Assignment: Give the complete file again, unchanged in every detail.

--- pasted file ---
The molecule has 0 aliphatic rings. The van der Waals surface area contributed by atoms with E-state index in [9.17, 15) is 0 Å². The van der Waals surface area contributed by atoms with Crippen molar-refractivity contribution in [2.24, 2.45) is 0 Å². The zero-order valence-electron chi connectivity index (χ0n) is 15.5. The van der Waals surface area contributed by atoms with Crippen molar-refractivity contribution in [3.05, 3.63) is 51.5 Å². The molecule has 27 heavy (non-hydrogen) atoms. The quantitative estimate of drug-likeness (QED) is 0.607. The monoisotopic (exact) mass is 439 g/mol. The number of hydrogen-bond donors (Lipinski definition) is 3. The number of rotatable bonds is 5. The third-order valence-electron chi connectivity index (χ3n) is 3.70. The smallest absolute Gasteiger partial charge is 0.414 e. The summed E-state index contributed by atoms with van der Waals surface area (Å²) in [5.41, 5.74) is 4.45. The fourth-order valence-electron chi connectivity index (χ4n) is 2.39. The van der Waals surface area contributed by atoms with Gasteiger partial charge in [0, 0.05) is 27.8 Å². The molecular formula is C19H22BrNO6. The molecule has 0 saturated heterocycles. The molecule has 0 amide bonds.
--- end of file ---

The molecule has 0 aliphatic rings. The van der Waals surface area contributed by atoms with E-state index in [9.17, 15) is 0 Å². The van der Waals surface area contributed by atoms with Crippen molar-refractivity contribution in [2.24, 2.45) is 0 Å². The zero-order valence-electron chi connectivity index (χ0n) is 15.5. The van der Waals surface area contributed by atoms with Crippen molar-refractivity contribution in [3.05, 3.63) is 51.5 Å². The molecule has 27 heavy (non-hydrogen) atoms. The quantitative estimate of drug-likeness (QED) is 0.607. The monoisotopic (exact) mass is 439 g/mol. The number of hydrogen-bond donors (Lipinski definition) is 3. The number of rotatable bonds is 5. The third-order valence-electron chi connectivity index (χ3n) is 3.70. The smallest absolute Gasteiger partial charge is 0.414 e. The summed E-state index contributed by atoms with van der Waals surface area (Å²) in [5.41, 5.74) is 4.45. The fourth-order valence-electron chi connectivity index (χ4n) is 2.39. The van der Waals surface area contributed by atoms with Gasteiger partial charge in [0, 0.05) is 27.8 Å². The molecular formula is C19H22BrNO6. The molecule has 0 saturated heterocycles. The molecule has 0 amide bonds.